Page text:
The arrow was hand-ground. Rollins used oxyacetylene welding to pre-heat the material and then attached the parts. He ground down the welds and added shine. “It came out really good,” Bagnell said.
Miller designed and made super narrow triple trees for 39-millimeter fork tubes of a Harley-Davidson motorcycle. “He’s really into motorcycles,” Bagnell said. “He wanted to make a project based on that.”
Miller used stock Harley-Davidson triple trees, took measurements, and then used a computer-aided design program to design the parts which were then milled.
“He is an exceptional machinist,” Bagnell said.
Although Miller’s junior year was his third with Bagnell, the school obtained a CNC milling machine for 2016-17. “He finally had the technology to design and build this,” Bagnell said.
Fallbrook Union High School District director of student services Melissa Marovich helped arrange the financing for the new milling machine. “It really has taken our program to the next level,” Bagnell said.
The triple tree included an integrated mount for a headlight, which is not on any known triple tree on the market. “It really was his design,” Bagnell said.
Paulson, who graduated in June, plans to pursue a career as a special education instructor. She worked with special needs student Gaspar Ramirez to use recycled material from the shop to create a metal motorcycle.
“That was a really interesting one,” Bagnell said.
Ramirez learned how to grind the scrap metal to resemble forks of a motorcycle and was taught the basics of metal inert gas (MIG) welding.
“She basically coached the student on how to do it,” Bagnell said. “He ended up taking to it really quickly.”
Ramirez was not in Bagnell’s class. “It was really interesting to watch them work together,” Bagnell said.
Maverick Aivaliotis provided guidance to Paulson on the operation of the machines. Paulson then taught Ramirez how the machines function.
“He kind of just went with it,” Bagnell said. “It came out really cool.”
The project provided experience for Paulson in instructing special education students while allowing Ramirez to participate in an activity other students are able to enjoy. “I think it’s kind of a cool deal,” Bagnell said. “I’m glad that the county fair did it.”
Carlisle displayed three rings made from United States quarters.
“He got on a kick of making rings. He found something on-line,” Bagnell said.
Carlisle drilled holes through the center of two of the coins with a drill press, slid the former money onto a cylindrical anvil, and pounded down the sides with a nylon hammer. He hammered and rolled the other quarter but did not sand it so that its hammered character would be seen.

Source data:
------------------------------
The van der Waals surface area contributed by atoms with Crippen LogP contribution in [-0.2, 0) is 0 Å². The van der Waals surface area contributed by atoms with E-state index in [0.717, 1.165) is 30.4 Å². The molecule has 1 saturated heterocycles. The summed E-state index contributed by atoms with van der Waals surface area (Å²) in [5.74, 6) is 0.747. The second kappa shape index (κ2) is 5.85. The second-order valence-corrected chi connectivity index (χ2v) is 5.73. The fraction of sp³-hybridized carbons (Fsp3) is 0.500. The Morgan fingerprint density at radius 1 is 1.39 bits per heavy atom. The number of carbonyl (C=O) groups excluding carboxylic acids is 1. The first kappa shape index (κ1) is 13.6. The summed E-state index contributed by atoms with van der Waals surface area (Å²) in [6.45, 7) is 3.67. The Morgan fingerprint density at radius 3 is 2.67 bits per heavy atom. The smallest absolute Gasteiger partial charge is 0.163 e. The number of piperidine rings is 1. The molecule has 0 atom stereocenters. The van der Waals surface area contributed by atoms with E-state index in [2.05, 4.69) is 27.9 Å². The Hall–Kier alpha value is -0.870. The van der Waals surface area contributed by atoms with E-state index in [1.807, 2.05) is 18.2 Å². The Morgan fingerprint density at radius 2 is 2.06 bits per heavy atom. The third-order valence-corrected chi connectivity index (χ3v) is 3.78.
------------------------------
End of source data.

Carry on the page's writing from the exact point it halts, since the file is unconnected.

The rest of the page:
“It was a unique project,” Bagnell said. “He did a good job.”
Carlisle was a senior during 2016-17.
Bagnell’s students had 30 entries in this year’s Student Showcase. “We entered more projects than any other high school,” he said.
Last year Bagnell’s students entered 26 projects including five which received Best of Class and three which were given Best in Show. Bagnell’s students entered 12 projects in the 2015 county fair.
“The program is continuing to expand,” Bagnell said. “I think we’ve really developed it.”
The 2016-17 school year was Bagnell’s fourth at Fallbrook High School and eighth as a teacher. “The people of this town get excited when they hear there are still programs of this type,” Bagnell said.
Bagnell began entering his students in the county fair in 2015. “I think it’s an excellent way to exhibit the work,” he said.
Fallbrook High School’s participation in the General Technology segment of the Student Showcase also allows the students to view the work produced by other schools. “It was neat to see the competition,” Bagnell said.
In terms of the Student Showcase, those projects are considered competition, but in terms of the desired industries of many of Bagnell’s students, the industrial arts programs elsewhere allow students from those schools professional opportunities. “You want to see the expansion of these programs because they really do help kids,” Bagnell said.
During 2016-17, Bagnell taught three metal shop classes and two wood shop classes. Next year Bagnell and Matthew Eaton will work together on a class which integrates Eaton’s robotics expertise including electrical and circuit design, and group projects will consist of Bagnell’s students and Eaton’s students. “I’m just really excited to see how it works out,” Bagnell said. “It should be really interesting to see what we come up with.”